When Doña Maria Went to Town: Dress Practices in the Early Modern Atlantic World
Saturday, January 4, 2014: 9:00 AM
Columbia Hall 1 (Washington Hilton)
A generation of scholarship has firmly established consumption as a central topic in early modern social, economic, intellectual, and even political history. Explaining changes in consumer behavior—notably, though not only, during the so-called “consumer revolution” of the seventeenth and eighteenth centuries—has proven more difficult. Once-common emulation models, challenged for providing inadequate and elitist accounts of the reasons and occasions for the emergence of new cultures of consumption, have lost ground, and other psycho-social interpretations—e.g., a search for distinction, respectability, or gentility—likewise seem incomplete. Among recent suggestions of more comprehensive accounts, urbanization appears particularly promising, as it emphasizes both supply of and demand for consumer items. Towns and cities provided at once more places to purchase goods and more occasions that encouraged their acquisition and display. Motives of imitation are not wholly banished by the urbanization thesis: as privileged sites of consumption dynamism, towns diffused new objects, habits, and tastes to conservative rural laggards.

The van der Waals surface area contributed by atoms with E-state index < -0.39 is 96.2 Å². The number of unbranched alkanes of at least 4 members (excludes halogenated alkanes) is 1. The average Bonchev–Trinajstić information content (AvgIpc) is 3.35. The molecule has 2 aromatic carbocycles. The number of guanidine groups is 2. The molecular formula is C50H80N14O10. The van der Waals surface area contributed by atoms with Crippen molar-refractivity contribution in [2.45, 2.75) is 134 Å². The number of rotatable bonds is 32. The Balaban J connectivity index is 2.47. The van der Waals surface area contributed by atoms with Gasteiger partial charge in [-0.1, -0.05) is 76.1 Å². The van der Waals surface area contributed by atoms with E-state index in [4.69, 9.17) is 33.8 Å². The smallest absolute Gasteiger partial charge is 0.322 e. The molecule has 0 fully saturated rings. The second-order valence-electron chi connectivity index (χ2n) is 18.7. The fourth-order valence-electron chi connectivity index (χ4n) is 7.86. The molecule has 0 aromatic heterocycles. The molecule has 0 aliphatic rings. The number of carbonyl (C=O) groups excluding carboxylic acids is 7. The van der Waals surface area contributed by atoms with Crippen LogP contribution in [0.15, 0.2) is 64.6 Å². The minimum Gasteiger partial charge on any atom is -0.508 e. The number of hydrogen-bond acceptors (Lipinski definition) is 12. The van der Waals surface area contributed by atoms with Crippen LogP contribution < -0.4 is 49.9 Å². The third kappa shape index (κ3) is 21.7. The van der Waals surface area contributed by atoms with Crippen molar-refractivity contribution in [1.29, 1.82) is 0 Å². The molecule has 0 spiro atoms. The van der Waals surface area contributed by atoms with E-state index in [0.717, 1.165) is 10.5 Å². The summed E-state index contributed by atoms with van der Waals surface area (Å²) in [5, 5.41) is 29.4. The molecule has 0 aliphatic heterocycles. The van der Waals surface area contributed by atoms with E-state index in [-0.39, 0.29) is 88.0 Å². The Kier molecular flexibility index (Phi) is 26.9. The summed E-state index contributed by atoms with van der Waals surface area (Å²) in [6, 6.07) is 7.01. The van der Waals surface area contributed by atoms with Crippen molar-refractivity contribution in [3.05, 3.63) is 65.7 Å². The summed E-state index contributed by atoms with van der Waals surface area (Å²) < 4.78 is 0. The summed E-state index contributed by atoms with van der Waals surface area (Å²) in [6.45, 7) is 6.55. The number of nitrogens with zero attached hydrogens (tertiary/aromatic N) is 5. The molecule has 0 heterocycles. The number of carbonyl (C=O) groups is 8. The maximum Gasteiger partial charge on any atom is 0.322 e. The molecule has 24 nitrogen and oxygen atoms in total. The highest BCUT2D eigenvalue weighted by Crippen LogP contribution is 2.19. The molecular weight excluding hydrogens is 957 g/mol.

Starting from the reconstructed 1767 wardrobe of a cattle rancher’s wife living some 70 km. west of Buenos Aires, this paper will re-examine this understanding of material culture innovation, transmission, and adoption. By virtue of its status as simultaneously necessity, fashion object, and dominant element in individual consumption, clothing is a particularly good index of material cultural change. Based on probate inventories and related documents, the paper investigates female and male settlers’ sartorial practices in four distinctive ports and their hinterlands across the seventeenth and eighteenth century Atlantic. Disaggregating urban and rural consumption, it argues that ecologies of consumer behavior, founded on gender, occupation, economic structure, and commercial networks, both disregarded and reinforced urban-rural dichotomies.